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Costs and Benefits of Electric Vehicles - A 2010 Perspective

  • Carlsson, Fredrik

    ()

    (Department of Economics, School of Economics and Commercial Law, Göteborg University)

  • Johansson-Stenman, Olof

    (Department of Economics, School of Economics and Commercial Law, Göteborg University)

This paper undertakes a social cost-benefit analysis regarding an increase in the number of electric vehicles in the Swedish transport sector by year 2010. Battery cars are generally found to be socially unprofitable, even though their private life-cycle costs and external costs are lower than those of petrol cars. One important reason for this is that electric vehicles are heavily ‘subsidised’ by having, in comparison with taxes on fossil fuel, a very low electricity tax. ‘Hybrid’ cars are more likely to be socially profitable, especially for city-based delivery trucks, which may be both privately and socially profitable without subsidies.

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File URL: http://hdl.handle.net/2077/2873
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Paper provided by University of Gothenburg, Department of Economics in its series Working Papers in Economics with number 73.

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Length: 29 pages
Date of creation: 07 Jun 2002
Date of revision:
Publication status: Published in Journal of Transport Economics and Policy, 2003, pages 1-28.
Handle: RePEc:hhs:gunwpe:0073
Contact details of provider: Postal: Department of Economics, School of Business, Economics and Law, University of Gothenburg, Box 640, SE 405 30 GÖTEBORG, Sweden
Phone: 031-773 10 00
Web page: http://www.handels.gu.se/econ/

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  1. Bovenberg, A Lans & de Mooij, Ruud A, 1997. "Environmental Levies and Distortionary Taxation: Reply," American Economic Review, American Economic Association, vol. 87(1), pages 252-53, March.
  2. DeLuchi, Mark A., 1993. "Greenhouse-gas emissions from the use of new fuels for transportation and electricity," Transportation Research Part A: Policy and Practice, Elsevier, vol. 27(3), pages 187-191, May.
  3. Brownston, David & Bunch, David S. & Train, Kenneth, 1999. "Joint mixed logit models of stated and revealed preferences for alternative-fuel vehicles," University of California Transportation Center, Working Papers qt7rf7s3nx, University of California Transportation Center.
  4. repec:ner:tilbur:urn:nbn:nl:ui:12-152985 is not listed on IDEAS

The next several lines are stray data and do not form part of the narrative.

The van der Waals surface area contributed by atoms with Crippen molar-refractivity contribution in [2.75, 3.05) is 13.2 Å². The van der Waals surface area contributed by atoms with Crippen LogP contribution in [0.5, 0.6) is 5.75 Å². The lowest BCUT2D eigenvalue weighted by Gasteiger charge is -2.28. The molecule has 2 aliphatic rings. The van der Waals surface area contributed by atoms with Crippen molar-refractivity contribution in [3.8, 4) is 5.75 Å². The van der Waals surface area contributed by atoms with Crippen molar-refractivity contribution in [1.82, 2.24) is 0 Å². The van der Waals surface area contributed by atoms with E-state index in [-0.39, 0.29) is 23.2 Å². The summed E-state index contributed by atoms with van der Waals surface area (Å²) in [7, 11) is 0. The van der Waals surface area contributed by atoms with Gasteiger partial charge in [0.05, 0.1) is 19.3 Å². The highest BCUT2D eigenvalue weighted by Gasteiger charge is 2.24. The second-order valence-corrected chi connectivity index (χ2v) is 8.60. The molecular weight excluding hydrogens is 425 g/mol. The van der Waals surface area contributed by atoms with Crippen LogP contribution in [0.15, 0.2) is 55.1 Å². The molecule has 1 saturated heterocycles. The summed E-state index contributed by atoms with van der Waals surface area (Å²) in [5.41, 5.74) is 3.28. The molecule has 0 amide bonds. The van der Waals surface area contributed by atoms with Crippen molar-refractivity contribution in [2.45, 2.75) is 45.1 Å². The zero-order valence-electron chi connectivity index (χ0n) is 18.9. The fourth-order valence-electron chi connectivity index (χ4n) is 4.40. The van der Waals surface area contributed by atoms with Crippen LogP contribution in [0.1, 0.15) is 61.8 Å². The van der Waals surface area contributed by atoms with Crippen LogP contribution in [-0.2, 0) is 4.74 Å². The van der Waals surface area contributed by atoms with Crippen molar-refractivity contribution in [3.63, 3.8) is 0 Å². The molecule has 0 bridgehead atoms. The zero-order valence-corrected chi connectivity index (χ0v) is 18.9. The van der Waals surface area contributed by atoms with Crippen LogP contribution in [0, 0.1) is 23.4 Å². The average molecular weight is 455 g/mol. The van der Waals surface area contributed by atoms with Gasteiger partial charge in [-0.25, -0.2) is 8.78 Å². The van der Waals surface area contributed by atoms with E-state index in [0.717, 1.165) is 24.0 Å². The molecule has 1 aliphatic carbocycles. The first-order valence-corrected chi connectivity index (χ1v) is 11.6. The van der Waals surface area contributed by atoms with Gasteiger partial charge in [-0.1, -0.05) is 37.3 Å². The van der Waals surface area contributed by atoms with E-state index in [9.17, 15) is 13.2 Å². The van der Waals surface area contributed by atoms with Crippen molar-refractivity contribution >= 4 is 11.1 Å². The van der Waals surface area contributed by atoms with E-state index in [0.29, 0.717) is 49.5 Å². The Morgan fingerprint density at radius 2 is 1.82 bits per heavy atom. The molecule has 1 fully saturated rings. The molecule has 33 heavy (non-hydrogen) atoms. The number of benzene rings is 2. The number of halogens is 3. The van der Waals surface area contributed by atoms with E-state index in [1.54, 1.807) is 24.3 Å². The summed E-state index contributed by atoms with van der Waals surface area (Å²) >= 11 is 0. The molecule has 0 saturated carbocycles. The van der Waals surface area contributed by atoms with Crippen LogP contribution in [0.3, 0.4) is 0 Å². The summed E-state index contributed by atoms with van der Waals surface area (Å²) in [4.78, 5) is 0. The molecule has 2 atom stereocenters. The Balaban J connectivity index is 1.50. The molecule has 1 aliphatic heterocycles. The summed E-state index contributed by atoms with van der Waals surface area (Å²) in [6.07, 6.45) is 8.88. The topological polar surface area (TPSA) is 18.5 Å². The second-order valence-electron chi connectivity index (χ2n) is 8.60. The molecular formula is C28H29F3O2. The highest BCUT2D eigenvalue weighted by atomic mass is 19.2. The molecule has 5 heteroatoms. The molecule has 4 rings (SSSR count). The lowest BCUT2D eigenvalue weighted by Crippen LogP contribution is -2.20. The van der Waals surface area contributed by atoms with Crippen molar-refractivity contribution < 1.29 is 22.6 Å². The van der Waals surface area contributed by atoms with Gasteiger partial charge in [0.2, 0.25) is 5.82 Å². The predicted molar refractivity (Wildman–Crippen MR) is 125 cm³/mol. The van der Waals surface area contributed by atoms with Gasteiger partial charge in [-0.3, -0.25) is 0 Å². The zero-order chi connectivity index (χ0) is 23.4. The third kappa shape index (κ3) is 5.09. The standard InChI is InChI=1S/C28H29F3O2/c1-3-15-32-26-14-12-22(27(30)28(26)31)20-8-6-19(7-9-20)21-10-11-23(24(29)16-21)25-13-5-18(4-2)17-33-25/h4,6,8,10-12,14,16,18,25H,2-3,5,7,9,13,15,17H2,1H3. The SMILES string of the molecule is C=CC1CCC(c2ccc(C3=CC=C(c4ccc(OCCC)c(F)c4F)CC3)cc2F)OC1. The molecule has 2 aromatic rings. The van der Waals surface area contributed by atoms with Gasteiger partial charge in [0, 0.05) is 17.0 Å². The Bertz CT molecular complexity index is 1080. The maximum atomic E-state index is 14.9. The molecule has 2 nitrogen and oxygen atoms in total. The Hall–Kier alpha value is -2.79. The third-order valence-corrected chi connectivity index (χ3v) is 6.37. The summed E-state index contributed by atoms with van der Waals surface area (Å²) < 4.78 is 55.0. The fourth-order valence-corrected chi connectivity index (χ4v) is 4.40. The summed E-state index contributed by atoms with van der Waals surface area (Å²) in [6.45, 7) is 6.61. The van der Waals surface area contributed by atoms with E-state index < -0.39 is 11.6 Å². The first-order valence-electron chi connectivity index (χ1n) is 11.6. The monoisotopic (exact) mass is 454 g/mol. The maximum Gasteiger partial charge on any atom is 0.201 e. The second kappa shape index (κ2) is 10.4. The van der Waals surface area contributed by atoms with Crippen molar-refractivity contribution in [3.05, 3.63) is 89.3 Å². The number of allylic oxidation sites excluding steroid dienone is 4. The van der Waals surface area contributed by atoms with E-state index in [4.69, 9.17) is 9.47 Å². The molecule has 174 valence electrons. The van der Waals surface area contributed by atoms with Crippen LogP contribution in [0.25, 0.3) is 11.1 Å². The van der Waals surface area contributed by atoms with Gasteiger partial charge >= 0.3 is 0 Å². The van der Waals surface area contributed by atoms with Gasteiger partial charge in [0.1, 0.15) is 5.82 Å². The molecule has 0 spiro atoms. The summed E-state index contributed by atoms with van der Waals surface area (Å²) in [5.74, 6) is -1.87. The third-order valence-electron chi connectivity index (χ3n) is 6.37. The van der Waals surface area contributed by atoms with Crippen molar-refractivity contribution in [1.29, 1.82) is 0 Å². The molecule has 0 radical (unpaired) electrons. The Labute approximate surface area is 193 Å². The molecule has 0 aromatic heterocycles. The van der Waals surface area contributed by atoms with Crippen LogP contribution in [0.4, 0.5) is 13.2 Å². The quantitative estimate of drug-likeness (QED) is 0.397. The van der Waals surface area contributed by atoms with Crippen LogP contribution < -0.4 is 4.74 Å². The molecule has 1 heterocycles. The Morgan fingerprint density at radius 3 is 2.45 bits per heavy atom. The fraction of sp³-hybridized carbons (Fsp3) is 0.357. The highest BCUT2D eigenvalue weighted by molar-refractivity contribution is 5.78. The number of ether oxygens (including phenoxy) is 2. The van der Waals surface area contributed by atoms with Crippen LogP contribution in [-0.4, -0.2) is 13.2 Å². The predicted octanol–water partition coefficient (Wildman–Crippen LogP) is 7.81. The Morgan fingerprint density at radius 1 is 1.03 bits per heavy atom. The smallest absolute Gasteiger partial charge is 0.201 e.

5. Fredrik Carlsson & Olof Johansson-Stenman, 2003. "Costs and Benefits of Electric Vehicles," Journal of Transport Economics and Policy, London School of Economics and University of Bath, vol. 37(1), pages 1-28, January.
  6. Azar, Christian & Sterner, Thomas, 1996. "Discounting and distributional considerations in the context of global warming," Ecological Economics, Elsevier, vol. 19(2), pages 169-184, November.
  7. Atkinson, Anthony B & Stern, N H, 1974. "Pigou, Taxation and Public Goods," Review of Economic Studies, Wiley Blackwell, vol. 41(1), pages 119-28, January.
  8. Robert W. Hahn, 1995. "Choosing among fuels and technologies for cleaning up the air," Journal of Policy Analysis and Management, John Wiley & Sons, Ltd., vol. 14(4), pages 532-554.
  9. Christiansen, Vidar, 1981. "Evaluation of Public Projects under Optimal Taxation," Review of Economic Studies, Wiley Blackwell, vol. 48(3), pages 447-57, July.
  10. Brownstone, David & Train, Kenneth, 1999. "Forecasting new product penetration with flexible substitution patterns," University of California Transportation Center, Working Papers qt3tb6j874, University of California Transportation Center.
  11. Kazimi, Camilla, 1997. "Evaluating the Environmental Impact of Alternative-Fuel Vehicles," Journal of Environmental Economics and Management, Elsevier, vol. 33(2), pages 163-185, June.
  12. Kazimi, Camilla, 1997. "Valuing Alternative-Fuel Vehicles in Southern California," American Economic Review, American Economic Association, vol. 87(2), pages 265-71, May.
  13. de Bovenberg, A Lans & Mooij, Ruud A, 1994. "Environmental Levies and Distortionary Taxation," American Economic Review, American Economic Association, vol. 84(4), pages 1085-89, September.
  14. Boadway, Robin & Keen, Michael, 1993. "Public Goods, Self-Selection and Optimal Income Taxation," International Economic Review, Department of Economics, University of Pennsylvania and Osaka University Institute of Social and Economic Research Association, vol. 34(3), pages 463-78, August.
  15. Schimek, Paul, 2001. "Reducing emissions from transit buses," Regional Science and Urban Economics, Elsevier, vol. 31(4), pages 433-451, July.
  16. Fredrik Carlsson & Olof Johansson-Stenman, 2000. "Willingness to pay for improved air quality in Sweden," Applied Economics, Taylor & Francis Journals, vol. 32(6), pages 661-669.
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